The servlet is passed the request, which is detected as the first dispatch, so the request is suspended and a list to accumulate results is added as a request attribute:

if (request.isInitial() || request.getAttribute(CLIENT_ATTR)==null)
{
String[] keywords=request.getParameter(ITEMS_PARAM).split(",");

final List<Map<String, String>> results =
Collections.synchronizedList(new ArrayList<Map<String, String>>());
final AtomicInteger count=new AtomicInteger(keywords.length);

request.suspend();
request.setAttribute(CLIENT_ATTR, results);

The request is suspended before starting the searches in order to avoid races if the searches somehow complete before the request is suspended.

After suspending, the servlet creates and sends an asynchronous HTTP exchange for each keyword:

for (final String item:keywords)
{
ContentExchange exchange = new ContentExchange()
{
protected void onResponseComplete() throws IOException
{
// see step 4 below
}
};
exchange.setMethod("GET");
exchange.setURL("http://open.api.ebay.com/shopping?MaxEntries=5&appid=" +
_appid +
"&version=573&siteid=0&callname=FindItems&responseencoding=JSON&QueryKeywords=" +
URLEncoder.encode(item,"UTF-8"));
_client.send(exchange);
}

The API for the Jetty Http client  exchanges was inspired by the callback style of javascript XHR.
Once all asynchronous HTTP exchanges are sent, the servlet saves some timing information for the demo and then returns. Because the request is suspended, the response is not flushed to the browser, but the thread is returned to the thread pool so it can service other requests:

request.setAttribute(START_ATTR, start);
request.setAttribute(DURATION_ATTR, new Long(System.currentTimeMillis() - start));
return;
}

All the rest requests are handled in parallel by the eBay servers and when each of them completes, the call back on the exchange object is called. The code (omitted above, shown below)extracts auction information from the JSON response and adds it to the results list. The count of expected responses is then decremented and when it reaches 0, the suspended request is resumed:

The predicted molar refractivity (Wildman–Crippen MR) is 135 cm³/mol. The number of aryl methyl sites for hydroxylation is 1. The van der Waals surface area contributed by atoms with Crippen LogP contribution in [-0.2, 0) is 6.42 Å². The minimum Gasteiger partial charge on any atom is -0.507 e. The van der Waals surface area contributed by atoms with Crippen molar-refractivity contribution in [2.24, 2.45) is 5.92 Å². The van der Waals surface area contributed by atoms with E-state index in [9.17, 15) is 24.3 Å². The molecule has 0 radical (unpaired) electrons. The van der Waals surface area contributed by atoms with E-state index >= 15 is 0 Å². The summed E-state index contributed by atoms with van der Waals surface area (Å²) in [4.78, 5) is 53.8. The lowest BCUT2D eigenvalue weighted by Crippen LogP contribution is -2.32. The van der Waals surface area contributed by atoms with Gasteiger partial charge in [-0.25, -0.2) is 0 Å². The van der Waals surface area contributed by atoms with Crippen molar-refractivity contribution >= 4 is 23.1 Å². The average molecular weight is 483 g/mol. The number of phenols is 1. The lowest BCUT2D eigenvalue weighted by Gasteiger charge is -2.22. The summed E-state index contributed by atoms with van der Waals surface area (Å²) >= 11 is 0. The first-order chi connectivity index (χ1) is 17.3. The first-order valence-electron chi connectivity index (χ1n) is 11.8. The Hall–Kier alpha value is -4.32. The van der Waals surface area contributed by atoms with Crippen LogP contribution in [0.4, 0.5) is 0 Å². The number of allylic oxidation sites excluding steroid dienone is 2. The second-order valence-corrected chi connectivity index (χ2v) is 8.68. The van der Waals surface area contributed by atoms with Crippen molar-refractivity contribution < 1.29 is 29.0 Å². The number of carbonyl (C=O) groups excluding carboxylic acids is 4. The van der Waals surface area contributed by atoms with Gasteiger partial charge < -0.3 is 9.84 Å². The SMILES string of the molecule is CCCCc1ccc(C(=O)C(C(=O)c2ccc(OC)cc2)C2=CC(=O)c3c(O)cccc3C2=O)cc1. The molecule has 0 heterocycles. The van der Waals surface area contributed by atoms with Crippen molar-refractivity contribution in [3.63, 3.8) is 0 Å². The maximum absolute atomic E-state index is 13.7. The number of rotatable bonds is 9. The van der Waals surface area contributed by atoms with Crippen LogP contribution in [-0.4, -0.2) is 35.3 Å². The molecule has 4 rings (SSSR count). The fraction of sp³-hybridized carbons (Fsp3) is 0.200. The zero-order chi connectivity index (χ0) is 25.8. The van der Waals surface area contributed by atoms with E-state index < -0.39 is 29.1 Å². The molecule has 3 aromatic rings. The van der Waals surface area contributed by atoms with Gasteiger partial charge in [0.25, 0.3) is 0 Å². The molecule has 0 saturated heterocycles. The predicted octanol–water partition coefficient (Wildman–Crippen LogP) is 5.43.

protected void onResponseComplete() throws IOException
{
Map query = (Map) JSON.parse(this.getResponseContent());
Object[] auctions = (Object[]) query.get("Item");
if (auctions != null)
{
for (Object o : auctions)
results.add((Map) o);
}

if (count.decrementAndGet()<=0)
request.resume();
}

After being resumed, the request is re-dispatched to the servlet. This time the request is not initial and has results, so the results are retrieved from the request attribute and normal servlet style code is used to generate a response:

List<Map<String, String>> results = (List<Map<String, String>>) request.getAttribute(CLIENT_ATTR);
response.setContentType("text/html");
PrintWriter out = response.getWriter();
out.println("<html><head><style type='text/css'>img:hover {height:75px}</style></head><body><small>");

for (Map<String, String> m : results)
{
out.print("<a href=\""+m.get("ViewItemURLForNaturalSearch")+"\">");
...

This example shows how the Jetty asynchronous client can easily be combined with the suspendable servlets of jetty-7 (or the Continuations of Jetty-6) to produce very scalable web applications. Jetty -7now contains similar examples for CXF asynchronous SOAP web services and for calling asynchronous restful services from JSF actions that can suspend.

References
Published at DZone with permission of its author, Greg Wilkins. (source)